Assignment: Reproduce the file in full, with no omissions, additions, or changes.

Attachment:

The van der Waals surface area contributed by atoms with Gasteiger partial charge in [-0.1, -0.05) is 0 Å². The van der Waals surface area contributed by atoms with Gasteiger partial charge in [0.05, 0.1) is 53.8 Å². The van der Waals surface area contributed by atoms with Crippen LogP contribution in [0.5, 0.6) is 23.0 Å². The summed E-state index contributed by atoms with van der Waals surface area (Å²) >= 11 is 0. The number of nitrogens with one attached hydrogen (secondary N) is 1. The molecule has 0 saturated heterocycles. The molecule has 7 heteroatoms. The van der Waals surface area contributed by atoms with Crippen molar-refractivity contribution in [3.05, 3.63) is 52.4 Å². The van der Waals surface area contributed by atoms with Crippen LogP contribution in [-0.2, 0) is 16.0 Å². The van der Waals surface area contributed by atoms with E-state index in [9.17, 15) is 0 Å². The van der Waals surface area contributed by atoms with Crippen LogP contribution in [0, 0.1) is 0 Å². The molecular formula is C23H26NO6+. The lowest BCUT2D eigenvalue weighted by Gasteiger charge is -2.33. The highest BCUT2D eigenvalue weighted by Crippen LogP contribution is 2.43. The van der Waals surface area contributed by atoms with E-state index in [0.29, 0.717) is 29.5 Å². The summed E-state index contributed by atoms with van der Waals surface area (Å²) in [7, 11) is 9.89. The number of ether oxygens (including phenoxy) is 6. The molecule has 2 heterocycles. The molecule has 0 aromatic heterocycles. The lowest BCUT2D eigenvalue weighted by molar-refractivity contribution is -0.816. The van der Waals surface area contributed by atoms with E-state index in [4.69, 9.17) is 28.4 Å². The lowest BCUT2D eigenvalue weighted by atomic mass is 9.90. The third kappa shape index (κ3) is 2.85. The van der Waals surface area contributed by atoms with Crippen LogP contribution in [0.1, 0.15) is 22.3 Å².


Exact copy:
The van der Waals surface area contributed by atoms with Gasteiger partial charge in [-0.1, -0.05) is 0 Å². The van der Waals surface area contributed by atoms with Gasteiger partial charge in [0.05, 0.1) is 53.8 Å². The van der Waals surface area contributed by atoms with Crippen LogP contribution in [0.5, 0.6) is 23.0 Å². The summed E-state index contributed by atoms with van der Waals surface area (Å²) >= 11 is 0. The number of nitrogens with one attached hydrogen (secondary N) is 1. The molecule has 0 saturated heterocycles. The molecule has 7 heteroatoms. The van der Waals surface area contributed by atoms with Crippen molar-refractivity contribution in [3.05, 3.63) is 52.4 Å². The van der Waals surface area contributed by atoms with Crippen LogP contribution in [-0.2, 0) is 16.0 Å². The van der Waals surface area contributed by atoms with E-state index in [9.17, 15) is 0 Å². The van der Waals surface area contributed by atoms with Crippen LogP contribution in [0, 0.1) is 0 Å². The molecular formula is C23H26NO6+. The lowest BCUT2D eigenvalue weighted by Gasteiger charge is -2.33. The highest BCUT2D eigenvalue weighted by Crippen LogP contribution is 2.43. The van der Waals surface area contributed by atoms with E-state index in [0.29, 0.717) is 29.5 Å². The summed E-state index contributed by atoms with van der Waals surface area (Å²) in [7, 11) is 9.89. The number of ether oxygens (including phenoxy) is 6. The molecule has 2 heterocycles. The molecule has 0 aromatic heterocycles. The lowest BCUT2D eigenvalue weighted by molar-refractivity contribution is -0.816. The van der Waals surface area contributed by atoms with E-state index in [4.69, 9.17) is 28.4 Å². The lowest BCUT2D eigenvalue weighted by atomic mass is 9.90. The third kappa shape index (κ3) is 2.85. The van der Waals surface area contributed by atoms with Crippen LogP contribution in [0.1, 0.15) is 22.3 Å².